The results of two human clinical trials support the enhanced bioavailability of CoQ10 delivered into beverages using its novel technology which will interest manufacturers of CoQ10 products.
Increasing its bioavailability, or the body's absorption of the ingredient, allows supplement and food makers to use lower dosages, therefore saving on costs.
AdvertisementThe patented technology uses common food-grade emulsifiers and solvents to trap water droplets in oil. Modified, swollen micelles that can invert easily from being water in oil to oil in water are used. The technology is already being used in phytosterol-enriched oils and vitamin E and D fortified beverages. It can also be used to deliver lycopene - an ingredient that is insoluble in both water and oil - into drinks. This system has been found to increase bioavailability by 70 per cent.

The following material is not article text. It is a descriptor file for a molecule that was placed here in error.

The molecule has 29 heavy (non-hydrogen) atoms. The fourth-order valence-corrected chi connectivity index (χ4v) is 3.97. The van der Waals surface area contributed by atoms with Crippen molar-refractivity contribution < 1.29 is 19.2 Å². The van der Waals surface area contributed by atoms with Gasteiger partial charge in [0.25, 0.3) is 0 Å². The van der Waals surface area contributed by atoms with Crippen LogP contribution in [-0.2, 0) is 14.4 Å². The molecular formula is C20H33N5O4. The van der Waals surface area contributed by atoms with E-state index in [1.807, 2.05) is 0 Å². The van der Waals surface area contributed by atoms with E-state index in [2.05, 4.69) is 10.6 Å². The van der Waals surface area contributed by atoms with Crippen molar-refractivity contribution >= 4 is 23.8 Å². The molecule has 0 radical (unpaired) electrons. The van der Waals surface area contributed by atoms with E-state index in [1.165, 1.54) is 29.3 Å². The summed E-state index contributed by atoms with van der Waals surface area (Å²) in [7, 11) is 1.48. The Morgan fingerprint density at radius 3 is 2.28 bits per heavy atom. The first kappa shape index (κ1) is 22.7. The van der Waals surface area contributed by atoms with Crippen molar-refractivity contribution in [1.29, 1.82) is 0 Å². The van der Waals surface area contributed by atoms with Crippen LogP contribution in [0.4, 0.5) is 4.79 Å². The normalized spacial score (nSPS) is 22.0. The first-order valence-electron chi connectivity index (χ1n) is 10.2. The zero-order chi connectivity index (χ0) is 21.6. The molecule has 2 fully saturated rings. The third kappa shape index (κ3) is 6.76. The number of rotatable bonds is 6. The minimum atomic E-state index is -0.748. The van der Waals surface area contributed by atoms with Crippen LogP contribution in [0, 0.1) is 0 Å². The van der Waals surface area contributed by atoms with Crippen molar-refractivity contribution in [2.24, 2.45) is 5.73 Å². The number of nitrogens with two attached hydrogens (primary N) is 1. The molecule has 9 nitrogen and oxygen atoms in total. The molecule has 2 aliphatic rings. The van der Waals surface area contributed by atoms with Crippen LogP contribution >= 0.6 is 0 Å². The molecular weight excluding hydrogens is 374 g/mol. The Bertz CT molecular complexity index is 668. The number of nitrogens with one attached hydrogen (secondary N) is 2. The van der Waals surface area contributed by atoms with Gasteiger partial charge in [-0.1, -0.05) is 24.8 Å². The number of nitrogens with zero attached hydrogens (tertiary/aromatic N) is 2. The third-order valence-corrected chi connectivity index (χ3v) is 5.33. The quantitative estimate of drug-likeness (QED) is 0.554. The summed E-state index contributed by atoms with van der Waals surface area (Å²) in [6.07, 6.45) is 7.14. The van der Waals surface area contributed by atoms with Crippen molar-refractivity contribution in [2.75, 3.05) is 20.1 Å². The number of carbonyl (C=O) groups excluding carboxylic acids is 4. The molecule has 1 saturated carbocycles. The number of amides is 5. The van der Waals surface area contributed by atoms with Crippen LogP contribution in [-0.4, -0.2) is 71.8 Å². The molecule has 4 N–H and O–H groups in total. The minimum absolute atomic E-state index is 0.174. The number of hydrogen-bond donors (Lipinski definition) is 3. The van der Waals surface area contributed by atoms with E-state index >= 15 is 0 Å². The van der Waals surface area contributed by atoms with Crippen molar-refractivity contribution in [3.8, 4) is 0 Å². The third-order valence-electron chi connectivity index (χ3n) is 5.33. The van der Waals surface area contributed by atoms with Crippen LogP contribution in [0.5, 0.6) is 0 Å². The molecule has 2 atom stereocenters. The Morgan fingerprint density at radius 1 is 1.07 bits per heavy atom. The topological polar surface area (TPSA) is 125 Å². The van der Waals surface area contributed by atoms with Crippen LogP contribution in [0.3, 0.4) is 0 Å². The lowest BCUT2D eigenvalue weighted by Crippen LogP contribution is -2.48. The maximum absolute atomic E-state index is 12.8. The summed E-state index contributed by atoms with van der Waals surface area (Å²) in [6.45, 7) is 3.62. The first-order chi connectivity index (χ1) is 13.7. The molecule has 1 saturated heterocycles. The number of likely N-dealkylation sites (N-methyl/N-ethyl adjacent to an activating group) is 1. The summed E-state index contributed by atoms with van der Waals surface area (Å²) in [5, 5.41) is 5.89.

Nanotechnology refers to developments on the nanometer scale, usually 0.1 to 100 nanometres. One nanometer equals one thousandth of a micrometer or one millionth of a millimeter.
Many companies are currently active in nanofood research and development on a global scale.The nanofood market, still in its infancy, is however expected to grow rapidly from $2.6 billion today to $7 billion next year and to $20.4bn in 2010.
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